The theme for this term’s secondary subject network meetings is oracy.
In the early 1990s the National Oracy Project was set up ‘to support changes in pedagogical practice which benefited pupils’ oral work and learning.’ (Thinking Voices, ed Norman, K. 1992)
This focus was maintained in the 2011 report of the Expert Panel for the National Curriculum review, which concluded ‘The implication of our understanding of the significance of oracy is that, whilst it should find a particular place within the National Curriculum for English, it should also be promoted more widely as an integral feature of all subjects. Encouraging higher levels of quality discourse and its associated cognitive development is not solely an issue for the subject of English.’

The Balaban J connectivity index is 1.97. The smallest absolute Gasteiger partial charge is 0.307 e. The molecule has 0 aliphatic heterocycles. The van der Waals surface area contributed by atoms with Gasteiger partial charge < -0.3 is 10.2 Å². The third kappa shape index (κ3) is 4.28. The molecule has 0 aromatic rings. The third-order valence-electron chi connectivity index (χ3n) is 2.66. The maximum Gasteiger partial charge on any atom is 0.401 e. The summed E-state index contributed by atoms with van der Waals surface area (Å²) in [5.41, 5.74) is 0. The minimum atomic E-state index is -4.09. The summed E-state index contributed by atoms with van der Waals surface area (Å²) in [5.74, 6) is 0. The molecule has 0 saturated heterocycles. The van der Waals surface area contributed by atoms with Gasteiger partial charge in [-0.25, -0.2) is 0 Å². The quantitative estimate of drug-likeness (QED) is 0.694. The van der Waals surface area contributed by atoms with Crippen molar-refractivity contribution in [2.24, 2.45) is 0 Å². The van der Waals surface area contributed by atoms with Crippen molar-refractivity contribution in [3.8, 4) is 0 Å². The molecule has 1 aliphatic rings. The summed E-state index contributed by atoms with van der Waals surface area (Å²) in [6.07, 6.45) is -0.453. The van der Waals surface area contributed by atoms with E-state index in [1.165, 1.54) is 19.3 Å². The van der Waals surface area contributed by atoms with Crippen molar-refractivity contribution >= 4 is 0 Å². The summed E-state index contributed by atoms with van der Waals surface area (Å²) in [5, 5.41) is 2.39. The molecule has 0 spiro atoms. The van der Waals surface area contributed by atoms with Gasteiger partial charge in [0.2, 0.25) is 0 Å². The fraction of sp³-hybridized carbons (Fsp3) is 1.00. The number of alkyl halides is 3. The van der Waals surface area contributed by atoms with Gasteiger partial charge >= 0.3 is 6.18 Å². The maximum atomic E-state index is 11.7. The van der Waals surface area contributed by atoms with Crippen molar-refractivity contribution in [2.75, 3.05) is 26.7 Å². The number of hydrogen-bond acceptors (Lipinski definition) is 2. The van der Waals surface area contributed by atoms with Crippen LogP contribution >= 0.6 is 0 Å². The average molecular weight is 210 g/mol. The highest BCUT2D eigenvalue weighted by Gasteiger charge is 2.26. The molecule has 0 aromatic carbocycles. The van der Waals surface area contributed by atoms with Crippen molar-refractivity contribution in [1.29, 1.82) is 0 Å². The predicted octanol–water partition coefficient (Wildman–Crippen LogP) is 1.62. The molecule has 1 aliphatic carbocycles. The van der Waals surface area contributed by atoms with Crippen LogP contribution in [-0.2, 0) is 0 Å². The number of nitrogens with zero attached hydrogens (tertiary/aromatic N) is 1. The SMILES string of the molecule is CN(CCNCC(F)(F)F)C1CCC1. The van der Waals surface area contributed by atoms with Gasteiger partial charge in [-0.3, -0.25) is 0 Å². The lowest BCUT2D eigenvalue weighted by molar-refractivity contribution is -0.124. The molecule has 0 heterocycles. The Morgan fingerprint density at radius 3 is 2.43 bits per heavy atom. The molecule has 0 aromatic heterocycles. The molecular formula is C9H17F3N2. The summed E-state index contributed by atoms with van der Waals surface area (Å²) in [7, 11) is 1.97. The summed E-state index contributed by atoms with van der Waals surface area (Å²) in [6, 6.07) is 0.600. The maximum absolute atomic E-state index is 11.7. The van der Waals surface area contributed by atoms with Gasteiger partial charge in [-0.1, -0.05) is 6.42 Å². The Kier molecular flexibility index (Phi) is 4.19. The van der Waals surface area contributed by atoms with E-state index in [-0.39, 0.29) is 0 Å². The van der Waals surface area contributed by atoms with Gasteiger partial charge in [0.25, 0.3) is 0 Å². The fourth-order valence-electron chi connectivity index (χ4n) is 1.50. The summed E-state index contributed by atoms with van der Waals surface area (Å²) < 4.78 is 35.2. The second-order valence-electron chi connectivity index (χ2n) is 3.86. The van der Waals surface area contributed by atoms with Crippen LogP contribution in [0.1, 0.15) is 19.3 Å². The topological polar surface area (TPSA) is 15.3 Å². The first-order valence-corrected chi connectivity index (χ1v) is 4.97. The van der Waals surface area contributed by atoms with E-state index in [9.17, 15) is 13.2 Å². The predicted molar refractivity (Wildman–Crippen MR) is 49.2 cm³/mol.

The inclusion of oracy in recent political discussions has again pushed it back to the top of the agenda. This term we aim to contribute to this important field by recording pieces with subject leaders from across the secondary curriculum areas on how they are building oracy into their classrooms, along with other pieces about the overall leadership of oracy in schools.